Good news for California employers in sexual harassment cases arrived recently in the 4th District Court of Appeal's opinion in Haberman v. Cengage Learning, Inc., 2009 DJDAR 17689 (12/18/09). In Haberman, the court held that a plaintiff who alleges upwards of 10-20 "incidents" of so-called sexual harassment comprised of comments like, "You look really hot today" or "My customer says he really wants to date you" or asking plaintiff if she has any friends "who just want to have sex" - failed to establish a hostile environment sexual harassment claim and summary judgment was proper.

In Haberman, the plaintiff alleged sexual harassment against two individuals, based on six incidents against one and 13 against the other. As to the first individual, the court held that most of the incidents alleged against him were not sexual in nature and the few that were were not sufficiently severe or pervasive to constitute sexual harassment. As to the other individual, the court determined two of the 13 alleged incidents were not sexual in nature and the remaining 11 incidents, while possibly vulgar, were brief and isolated and insufficient to constitute a hostile environment.

Haberman is important for defendants/employers. Most California sexual harassment cases involve claims of hostile work environment, and unless there has been overt touching or other severe incidents, these claims are generally supported by allegations of a series of bad or offensive comments and incidents. The question has alway been "how much is enough?" How many bad comments are necessary to turn a workplace into a hostile work environment? Up until Haberman, employers have had to rely on out-of-state and federal cases to support their argument that even a large number of "boorish", "brazen", or "suggestive" comments do not rise to the level necessary to make out a claim for a hostile work environment. Now we have Haberman, a California court opinioin that finds even up to 20 incidents of alleged sexually harassing comments is not enough as a matter of law! Nice. Therefore, a decision by a California appellate court on similar facts is extremely useful for obtaining summary judgment and Haberman fills a void in California case law.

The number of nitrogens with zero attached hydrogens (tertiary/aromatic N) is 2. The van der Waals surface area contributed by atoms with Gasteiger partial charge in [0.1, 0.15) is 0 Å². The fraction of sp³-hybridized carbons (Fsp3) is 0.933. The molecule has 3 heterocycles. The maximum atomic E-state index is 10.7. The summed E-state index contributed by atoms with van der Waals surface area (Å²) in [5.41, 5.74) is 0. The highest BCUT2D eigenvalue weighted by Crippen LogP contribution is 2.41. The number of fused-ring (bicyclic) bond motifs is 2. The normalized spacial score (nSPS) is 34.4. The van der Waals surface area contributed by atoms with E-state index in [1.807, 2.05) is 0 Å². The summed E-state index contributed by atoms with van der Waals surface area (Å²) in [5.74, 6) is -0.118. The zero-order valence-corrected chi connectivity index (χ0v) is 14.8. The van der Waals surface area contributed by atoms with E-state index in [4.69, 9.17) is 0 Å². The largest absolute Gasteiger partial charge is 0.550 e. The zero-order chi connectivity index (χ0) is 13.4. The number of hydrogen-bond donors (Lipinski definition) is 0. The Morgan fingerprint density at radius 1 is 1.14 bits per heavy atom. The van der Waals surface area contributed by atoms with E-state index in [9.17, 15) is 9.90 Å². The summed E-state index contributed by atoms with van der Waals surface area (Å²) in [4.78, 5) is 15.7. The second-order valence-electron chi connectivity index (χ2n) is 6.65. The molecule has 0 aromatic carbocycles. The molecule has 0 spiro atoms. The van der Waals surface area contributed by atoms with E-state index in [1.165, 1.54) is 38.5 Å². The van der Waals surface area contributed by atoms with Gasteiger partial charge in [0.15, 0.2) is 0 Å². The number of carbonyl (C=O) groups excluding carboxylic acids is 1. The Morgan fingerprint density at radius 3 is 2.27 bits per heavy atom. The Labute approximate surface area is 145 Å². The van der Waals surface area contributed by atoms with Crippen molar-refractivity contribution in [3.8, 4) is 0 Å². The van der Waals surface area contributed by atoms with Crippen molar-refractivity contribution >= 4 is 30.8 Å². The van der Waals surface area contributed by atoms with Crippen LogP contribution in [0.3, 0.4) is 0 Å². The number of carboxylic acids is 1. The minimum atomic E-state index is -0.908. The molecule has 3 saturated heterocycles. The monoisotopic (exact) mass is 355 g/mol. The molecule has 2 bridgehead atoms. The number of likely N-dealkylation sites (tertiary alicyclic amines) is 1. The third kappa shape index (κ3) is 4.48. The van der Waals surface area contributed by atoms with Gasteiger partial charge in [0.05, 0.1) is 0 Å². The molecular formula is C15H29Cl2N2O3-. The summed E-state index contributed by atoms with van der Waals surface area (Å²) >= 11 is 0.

The plaintiff in Haberman was also typical in that she didn't raise the allegations until she'd been placed on a Performance Improvement Plan and then went out on a stress leave from which she never returned. Whether that influenced the Haberman court's determination that summary judgment was proper is not reflected anywhere in the opinion, but hopefully it will quietly send a message to plaintiffs and their counsel that they can't establish a hostile work environment with a trumped up volume of alleged comments raised only belatedly. As the California courts have declared repeatedly over the years, FEHA is not a "civility code and is not designed to rid the workplace of vulgarity." Let's hope Haberman is the way for employers to successfully enforce that message.